• Substituted Consent – The rights of individual consent are granted to a decision-maker in advance of potential loss of capacity. As consent has to be voluntary to be accepted, people with an inability to voluntarily consent can be cared for by people who can voluntarily consent on their behalf. Examples – an adult with a family history of Dementia giving their advance consent for another person to make decisions on their behalf should they be unable to.

Consent in Pole Dance

When we talk about consent in pole dance, we’re talking specifically about express, informed, and implied consent.

Let’s take a look at some examples of where these kinds of consent are used in the world of pole dance.

Express Consent

A student is trying a new move on the pole, and the instructor asks if they want spotting. The student says yes.

A student pays to take part in a stretch and flex class.

A student signs up to their studio’s email newsletter to receive updates, news, and special offers.

Informed Consent

A new student fills out a PAR-Q before the class, which tells the student that they might sustain injuries when practicing pole dance, but reassures them of the instructor’s qualifications to ensure they stay safe.

An instructor tells students that, to spot them, they may need to physically touch them to keep them safe – and if students are not comfortable with that, they are welcome to talk to the instructor about alternatives.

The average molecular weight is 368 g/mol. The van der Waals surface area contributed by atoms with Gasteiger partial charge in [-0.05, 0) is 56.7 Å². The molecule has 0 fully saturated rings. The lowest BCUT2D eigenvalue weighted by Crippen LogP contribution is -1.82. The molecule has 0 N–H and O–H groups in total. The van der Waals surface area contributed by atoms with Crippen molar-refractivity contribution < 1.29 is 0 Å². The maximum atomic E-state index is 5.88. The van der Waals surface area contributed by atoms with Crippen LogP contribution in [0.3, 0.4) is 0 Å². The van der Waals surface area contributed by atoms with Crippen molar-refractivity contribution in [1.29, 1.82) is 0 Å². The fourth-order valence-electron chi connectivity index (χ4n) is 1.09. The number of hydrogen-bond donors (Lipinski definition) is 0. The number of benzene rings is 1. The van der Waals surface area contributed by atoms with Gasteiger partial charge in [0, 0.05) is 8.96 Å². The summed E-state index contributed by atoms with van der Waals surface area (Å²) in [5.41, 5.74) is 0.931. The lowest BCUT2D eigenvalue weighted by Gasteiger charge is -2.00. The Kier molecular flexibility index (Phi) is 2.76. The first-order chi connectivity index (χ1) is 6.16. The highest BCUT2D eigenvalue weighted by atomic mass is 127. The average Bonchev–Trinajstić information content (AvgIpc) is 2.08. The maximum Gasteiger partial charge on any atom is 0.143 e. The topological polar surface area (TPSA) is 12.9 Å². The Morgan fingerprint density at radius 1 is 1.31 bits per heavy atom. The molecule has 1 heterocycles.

An instructor demonstrates a new move and explains to their students how to keep their body in alignment to avoid injury, before asking if their students are happy to learn this.

Implied Consent

A student taking a pole class implies their consent to instructors needing to physically touch them to avoid them falling an injuring themselves.

A student taking a doubles pole class implies their consent to be touched by their doubles partner.

A student in a class that allows pictures to be taken in consents to potentially being in the background of these pictures.

My Experience Of Consent in Pole Studios

In my experience, every studio and every pole instructor approaches consent differently.

The PAR-Qs that I’ve filled out vary between a very bare-bones template, to forms asking me to detail injuries and illnesses that might affect my ability to do pole dance.

I’ve had instructors apologise for not asking if it’s okay to touch me if they’ve had to suddenly spot me, but not every instructor has done this. I’ve had instructors only spot when they’re asked and instructors who will spot if they think someone needs it.

And honestly, it’s hard to understand where the boundaries of consent lie in pole studios.

Implied vs Express Consent